How to Keep Dog Water from Freezing without Electricity?

Constant hydration for your dog is essential no matter what the time of year. Although warm weather might make them thirstier in the summer, it is also important that when playing outside, they have constant access to drinking water even in the winter months.

And this is problems can arise, because often your dog’s outdoor water bowl can freeze over, meaning he loses access to a water source. If your dog is left alone outdoors or in open access kennels, it’s a potential danger.

However, there are some hacks you can use to keep dog water from freezing without electricity… or spending any money. I’ve compiled some of those tips below.

I have also included a recommendation for a heated water bowl (on Amazon), dish, or bucket in case you can get an electricity point sorted… because a heated bowl will always be the best option.

How to keep dog water from freezing outside

1. Put ping-pong balls in the bowl

This might seem a bit strange, but a lot of dog owners opt to putting a couple of ping pong balls (up to three) in their dog’s outdoor bowl during the winter to stop the water freezing. This is because when the wind blows, the ping pong bowls will cause little ripples on the water. This constant rippling then prevents the water from settling, which then prevents it from becoming still enough to freeze!

Of course, this method isn’t fool proof. Sometimes, in extremely cold temperatures and a lack of wind, you might find that the water bowl still freezes if the ping pong balls in it. If this happens, all you need to do is remove the balls, crush up the ice, and put the balls back in the water.

It might be good to move the bowl to a windier location if this keeps happening.

Also, if your dog is the more playful type, you might want to check that they don’t run away with the balls from their bowl!

2. Put a microwavable heat disc under the water bowl

You can also keep your dog water from freezing outside using a microwavable heat disc (view on Amazon). It’s a popular and cheap option that doesn’t need an electricity cable.

First, warm up the microwave disc for a couple of minutes (the time needed to heat the disc will depend on the wattage of your microwave, but you need to make sure that it is hot to the touch).

The first time you do this, it is better to microwave the disc for one to two minute intervals and then put it back into the microwave if necessary. This way, you will be able to see how long is needed to sufficiently heat the disc. Then, using an oven glove to protect your hands, remove the disc from the microwave and place it under the bowl.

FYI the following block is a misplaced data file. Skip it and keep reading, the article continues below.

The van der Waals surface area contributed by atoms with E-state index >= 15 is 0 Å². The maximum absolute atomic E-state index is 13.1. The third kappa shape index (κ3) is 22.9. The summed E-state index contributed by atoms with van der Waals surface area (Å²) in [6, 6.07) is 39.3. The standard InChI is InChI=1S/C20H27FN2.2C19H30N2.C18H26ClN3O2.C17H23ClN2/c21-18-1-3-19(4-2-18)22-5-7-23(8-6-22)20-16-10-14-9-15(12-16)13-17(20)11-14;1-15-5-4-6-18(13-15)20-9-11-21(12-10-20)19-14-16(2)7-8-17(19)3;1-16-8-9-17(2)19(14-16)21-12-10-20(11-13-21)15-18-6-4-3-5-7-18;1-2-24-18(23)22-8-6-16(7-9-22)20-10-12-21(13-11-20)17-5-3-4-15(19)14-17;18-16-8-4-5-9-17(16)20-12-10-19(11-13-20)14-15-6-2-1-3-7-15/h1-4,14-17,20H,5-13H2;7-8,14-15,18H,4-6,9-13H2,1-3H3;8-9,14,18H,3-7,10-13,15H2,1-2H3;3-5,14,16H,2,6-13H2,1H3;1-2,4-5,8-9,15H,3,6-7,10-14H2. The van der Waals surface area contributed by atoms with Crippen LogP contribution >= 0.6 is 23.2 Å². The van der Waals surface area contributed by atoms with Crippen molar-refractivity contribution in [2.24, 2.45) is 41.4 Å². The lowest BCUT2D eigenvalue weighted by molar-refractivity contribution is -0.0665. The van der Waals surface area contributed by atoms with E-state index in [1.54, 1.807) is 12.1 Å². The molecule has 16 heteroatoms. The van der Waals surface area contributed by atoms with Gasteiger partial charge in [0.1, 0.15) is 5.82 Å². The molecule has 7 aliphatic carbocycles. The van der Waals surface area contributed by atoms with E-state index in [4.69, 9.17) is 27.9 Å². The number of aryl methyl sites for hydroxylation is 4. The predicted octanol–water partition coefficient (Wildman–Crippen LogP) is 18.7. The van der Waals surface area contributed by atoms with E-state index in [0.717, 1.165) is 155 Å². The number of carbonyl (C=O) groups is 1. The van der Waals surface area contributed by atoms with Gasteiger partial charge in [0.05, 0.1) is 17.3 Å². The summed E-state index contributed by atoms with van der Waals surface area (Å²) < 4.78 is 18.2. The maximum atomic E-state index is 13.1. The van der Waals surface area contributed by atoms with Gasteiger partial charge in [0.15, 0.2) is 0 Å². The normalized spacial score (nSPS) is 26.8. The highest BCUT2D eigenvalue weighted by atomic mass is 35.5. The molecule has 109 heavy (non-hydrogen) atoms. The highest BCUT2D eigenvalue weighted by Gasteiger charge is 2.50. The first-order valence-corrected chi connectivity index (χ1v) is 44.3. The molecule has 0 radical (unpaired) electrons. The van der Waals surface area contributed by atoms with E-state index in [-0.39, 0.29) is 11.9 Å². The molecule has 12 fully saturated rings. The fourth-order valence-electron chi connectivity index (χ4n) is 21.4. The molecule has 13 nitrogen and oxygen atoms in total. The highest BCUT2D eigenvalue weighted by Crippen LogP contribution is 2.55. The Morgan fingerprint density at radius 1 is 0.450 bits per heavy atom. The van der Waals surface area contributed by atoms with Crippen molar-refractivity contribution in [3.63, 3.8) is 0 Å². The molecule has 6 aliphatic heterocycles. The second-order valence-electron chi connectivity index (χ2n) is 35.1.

You can now leave it under your dog’s bowl, dish, or bucket, and it will stop the water from freezing over.

It is important to bear in mind that this is more of a short-term solution, as the microwave disc I’ve shown you here is said to run out of heat after 10 hours.

3. Put the water bowl in a Styrofoam cooler

Buy a Styrofoam cooler on Amazon and cut a doorway out of one end. The whole needs to be big enough for your dog to be able to stick his head through, as the water bowl will be left inside the Styrofoam cooler.

The cooler will keep the water from freezing and could keep the ice at bay for a few hours until it’s time for you to return and refill the bowl.

To stop the cooler from blowing away and shifting in the wind, weigh it down with rocks.

4. Place a sealed bottle of hot saltwater in bowls

Get a plastic water bottle and fill it with approximately a quarter or third of salt and fill the rest with water. Then, submerge it in the water bowl.

This is effective because saltwater has a lower freezing temperature than pure water. The idea is that by submerging a sealed bottle of saltwater into the dog’s bowl, the bottle will transfer some of its heat to the rest of the water and stop it from freezing.

However, be mindful of the bottle splitting, and be sure to remove the bowl if the saltwater mixes in with the pure water to avoid your dog drinking it – saltwater is bad for dogs and can lead to poisoning.

5. Use an old tire with heated rocks

Cut the top off an old rubber tire, place it down, and put your dog’s water bowl in the center. Next fill the space inside the tire outer rims with dark rocks. The reason this can keep your dog’s water from freezing is down to heat.

how to keep dog water from freezing without electricity